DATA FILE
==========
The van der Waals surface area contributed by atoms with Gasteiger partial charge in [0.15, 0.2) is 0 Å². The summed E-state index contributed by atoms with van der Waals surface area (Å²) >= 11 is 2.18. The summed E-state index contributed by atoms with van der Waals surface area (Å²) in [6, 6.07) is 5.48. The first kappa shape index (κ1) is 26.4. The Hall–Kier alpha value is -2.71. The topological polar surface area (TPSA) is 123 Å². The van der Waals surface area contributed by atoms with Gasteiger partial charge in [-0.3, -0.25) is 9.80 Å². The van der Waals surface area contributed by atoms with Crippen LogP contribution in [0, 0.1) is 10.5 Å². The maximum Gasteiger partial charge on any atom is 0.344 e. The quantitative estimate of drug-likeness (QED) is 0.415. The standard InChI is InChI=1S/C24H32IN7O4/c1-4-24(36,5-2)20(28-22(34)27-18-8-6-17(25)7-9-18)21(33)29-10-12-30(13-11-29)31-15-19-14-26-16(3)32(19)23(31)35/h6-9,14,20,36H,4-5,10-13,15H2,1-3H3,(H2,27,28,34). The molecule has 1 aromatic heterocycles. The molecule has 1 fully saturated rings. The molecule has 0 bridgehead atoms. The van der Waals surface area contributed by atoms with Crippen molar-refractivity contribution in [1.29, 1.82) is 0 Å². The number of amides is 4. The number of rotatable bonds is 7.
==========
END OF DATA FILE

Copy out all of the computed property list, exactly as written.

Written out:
The van der Waals surface area contributed by atoms with Gasteiger partial charge in [0.15, 0.2) is 0 Å². The summed E-state index contributed by atoms with van der Waals surface area (Å²) >= 11 is 2.18. The summed E-state index contributed by atoms with van der Waals surface area (Å²) in [6, 6.07) is 5.48. The first kappa shape index (κ1) is 26.4. The Hall–Kier alpha value is -2.71. The topological polar surface area (TPSA) is 123 Å². The van der Waals surface area contributed by atoms with Gasteiger partial charge in [-0.3, -0.25) is 9.80 Å². The van der Waals surface area contributed by atoms with Crippen LogP contribution in [0, 0.1) is 10.5 Å². The maximum Gasteiger partial charge on any atom is 0.344 e. The quantitative estimate of drug-likeness (QED) is 0.415. The standard InChI is InChI=1S/C24H32IN7O4/c1-4-24(36,5-2)20(28-22(34)27-18-8-6-17(25)7-9-18)21(33)29-10-12-30(13-11-29)31-15-19-14-26-16(3)32(19)23(31)35/h6-9,14,20,36H,4-5,10-13,15H2,1-3H3,(H2,27,28,34). The molecule has 1 aromatic heterocycles. The molecule has 1 fully saturated rings. The molecule has 0 bridgehead atoms. The van der Waals surface area contributed by atoms with Crippen molar-refractivity contribution in [1.29, 1.82) is 0 Å². The number of amides is 4. The number of rotatable bonds is 7.